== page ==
The venerable WRX; a car that has built a reputation for being affordable, fast, fun to drive and a head turner with that unique boxer thrum. When I decided to sell my highly-modified B5 Audi S4 to get something a little newer and reliable, a WRX seemed the obvious choice. I searched and found a 2014 (MY15) WRX Premium at a decent price, so I snapped it up.
The day I arrived to pick it up and drive it home, I was like a little boy getting the toy he was wanting for so long; excited and keen to get his hands on it and have some fun.
So imagine my dismay when the much revered WRX turned out to be ‘just okay’. Don’t get me wrong, it’s a nice car inside and out but it just wasn’t what I expected. The 197kW just didn’t seem to really be ‘there’. It’s like the WRX grew up, ditched the backwards cap and torn jeans of its youth and became a stiff that has a white collar job.
After warming the car up properly, taking it for a spin, I found a nice twisty road and decided to have some fun.
While the handling of the car is superb, the clicky sound of changing gears while trying to maintain revs became very noticeable and it didn’t seem to pull with the urgency the numbers seemed to allude to. But, this could also be because I'm so used to a highly modified twin turbo V6 with torque and power out the wazoo.
I have since found out that the warbly EJ20 was not in the MY15 onwards WRX anymore, now replaced with the FA20, similar to the BRZ/86 but with a turbocharger. The sound isn’t quite the same, but the enduring head gasket issues of the EJ’s don’t seem to be as much of an issue.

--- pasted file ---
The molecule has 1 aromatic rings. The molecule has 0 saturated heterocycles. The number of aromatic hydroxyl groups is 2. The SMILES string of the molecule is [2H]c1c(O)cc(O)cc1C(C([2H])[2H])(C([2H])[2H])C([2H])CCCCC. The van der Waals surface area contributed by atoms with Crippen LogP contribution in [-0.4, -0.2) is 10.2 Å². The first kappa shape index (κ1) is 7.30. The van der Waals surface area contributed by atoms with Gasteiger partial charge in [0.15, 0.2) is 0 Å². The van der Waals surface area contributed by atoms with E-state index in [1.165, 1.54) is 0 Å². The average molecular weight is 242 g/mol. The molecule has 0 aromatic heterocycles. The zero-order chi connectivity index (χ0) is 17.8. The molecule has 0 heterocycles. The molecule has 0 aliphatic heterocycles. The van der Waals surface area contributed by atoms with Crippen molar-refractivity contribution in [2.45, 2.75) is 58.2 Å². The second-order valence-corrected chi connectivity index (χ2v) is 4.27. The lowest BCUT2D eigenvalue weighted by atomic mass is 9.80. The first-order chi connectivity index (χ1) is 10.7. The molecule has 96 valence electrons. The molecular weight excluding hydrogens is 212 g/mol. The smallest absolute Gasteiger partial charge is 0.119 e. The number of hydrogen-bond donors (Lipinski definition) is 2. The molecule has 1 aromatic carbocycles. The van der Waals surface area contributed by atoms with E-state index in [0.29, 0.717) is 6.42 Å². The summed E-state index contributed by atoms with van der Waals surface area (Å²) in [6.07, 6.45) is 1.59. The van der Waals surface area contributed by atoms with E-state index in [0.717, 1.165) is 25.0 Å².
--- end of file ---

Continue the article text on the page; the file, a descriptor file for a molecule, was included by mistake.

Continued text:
That being said, it’s a nice car inside and out, fairly well optioned for a car of its age. Leather interior with comfortable pews that hold you a bit when a bit of spirited driving takes your fancy yet are still nice to be in after an eight hour drive. The sunroof adds that little bit of light into a dark cabin, even with the shade open and the sunroof still closed.
The premium audio with built-in subwoofer pumps hard and has removed any need for adding anything in for that extra sound, though the head unit is a bit slow and is the same as some Toyota head units.
Fuel consumption is fairly good, getting 550-650km on a tank with 95RON, and is seriously economical for longer drives, which we do a lot in a country town.
Overall it’s a nice car, probably more in the 'warm' category than the 'hot', unlike versions past with a strong aftermarket support and knowledge. If you can stretch it, get the STI with the 2.5-litre.